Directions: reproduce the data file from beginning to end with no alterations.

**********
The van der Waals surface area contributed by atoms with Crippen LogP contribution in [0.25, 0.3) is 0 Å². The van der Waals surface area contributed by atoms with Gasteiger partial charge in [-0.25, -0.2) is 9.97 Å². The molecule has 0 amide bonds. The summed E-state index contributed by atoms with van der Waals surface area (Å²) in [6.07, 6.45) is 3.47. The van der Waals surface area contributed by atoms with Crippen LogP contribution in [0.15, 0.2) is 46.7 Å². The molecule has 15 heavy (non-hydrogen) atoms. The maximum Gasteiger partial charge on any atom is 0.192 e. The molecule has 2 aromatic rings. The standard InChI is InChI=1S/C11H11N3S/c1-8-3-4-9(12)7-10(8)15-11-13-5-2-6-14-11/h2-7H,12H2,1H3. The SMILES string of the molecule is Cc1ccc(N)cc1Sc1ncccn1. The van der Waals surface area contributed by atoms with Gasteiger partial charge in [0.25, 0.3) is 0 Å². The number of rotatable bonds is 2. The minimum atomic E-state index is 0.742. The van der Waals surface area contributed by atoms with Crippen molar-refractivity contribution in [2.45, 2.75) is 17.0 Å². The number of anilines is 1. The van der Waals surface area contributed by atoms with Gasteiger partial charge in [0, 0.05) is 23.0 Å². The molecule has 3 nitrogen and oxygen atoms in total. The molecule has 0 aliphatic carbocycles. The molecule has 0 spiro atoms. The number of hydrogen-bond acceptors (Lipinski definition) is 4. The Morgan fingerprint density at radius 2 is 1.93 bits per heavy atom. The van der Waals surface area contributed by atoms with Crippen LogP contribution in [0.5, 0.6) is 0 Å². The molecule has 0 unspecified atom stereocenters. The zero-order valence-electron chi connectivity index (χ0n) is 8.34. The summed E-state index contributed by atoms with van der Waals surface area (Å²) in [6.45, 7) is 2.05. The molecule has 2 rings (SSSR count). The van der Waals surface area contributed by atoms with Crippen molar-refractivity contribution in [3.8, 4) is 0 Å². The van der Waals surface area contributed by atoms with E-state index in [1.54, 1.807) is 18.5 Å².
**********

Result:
The van der Waals surface area contributed by atoms with Crippen LogP contribution in [0.25, 0.3) is 0 Å². The van der Waals surface area contributed by atoms with Gasteiger partial charge in [-0.25, -0.2) is 9.97 Å². The molecule has 0 amide bonds. The summed E-state index contributed by atoms with van der Waals surface area (Å²) in [6.07, 6.45) is 3.47. The van der Waals surface area contributed by atoms with Crippen LogP contribution in [0.15, 0.2) is 46.7 Å². The molecule has 15 heavy (non-hydrogen) atoms. The maximum Gasteiger partial charge on any atom is 0.192 e. The molecule has 2 aromatic rings. The standard InChI is InChI=1S/C11H11N3S/c1-8-3-4-9(12)7-10(8)15-11-13-5-2-6-14-11/h2-7H,12H2,1H3. The SMILES string of the molecule is Cc1ccc(N)cc1Sc1ncccn1. The van der Waals surface area contributed by atoms with Gasteiger partial charge in [0.25, 0.3) is 0 Å². The number of rotatable bonds is 2. The minimum atomic E-state index is 0.742. The van der Waals surface area contributed by atoms with Crippen molar-refractivity contribution in [2.45, 2.75) is 17.0 Å². The number of anilines is 1. The van der Waals surface area contributed by atoms with Gasteiger partial charge in [0, 0.05) is 23.0 Å². The molecule has 3 nitrogen and oxygen atoms in total. The molecule has 0 aliphatic carbocycles. The molecule has 0 spiro atoms. The number of hydrogen-bond acceptors (Lipinski definition) is 4. The Morgan fingerprint density at radius 2 is 1.93 bits per heavy atom. The van der Waals surface area contributed by atoms with Crippen LogP contribution in [0.5, 0.6) is 0 Å². The molecule has 0 unspecified atom stereocenters. The zero-order valence-electron chi connectivity index (χ0n) is 8.34. The summed E-state index contributed by atoms with van der Waals surface area (Å²) in [6.45, 7) is 2.05. The molecule has 2 rings (SSSR count). The van der Waals surface area contributed by atoms with Crippen molar-refractivity contribution in [3.8, 4) is 0 Å². The van der Waals surface area contributed by atoms with E-state index in [1.54, 1.807) is 18.5 Å².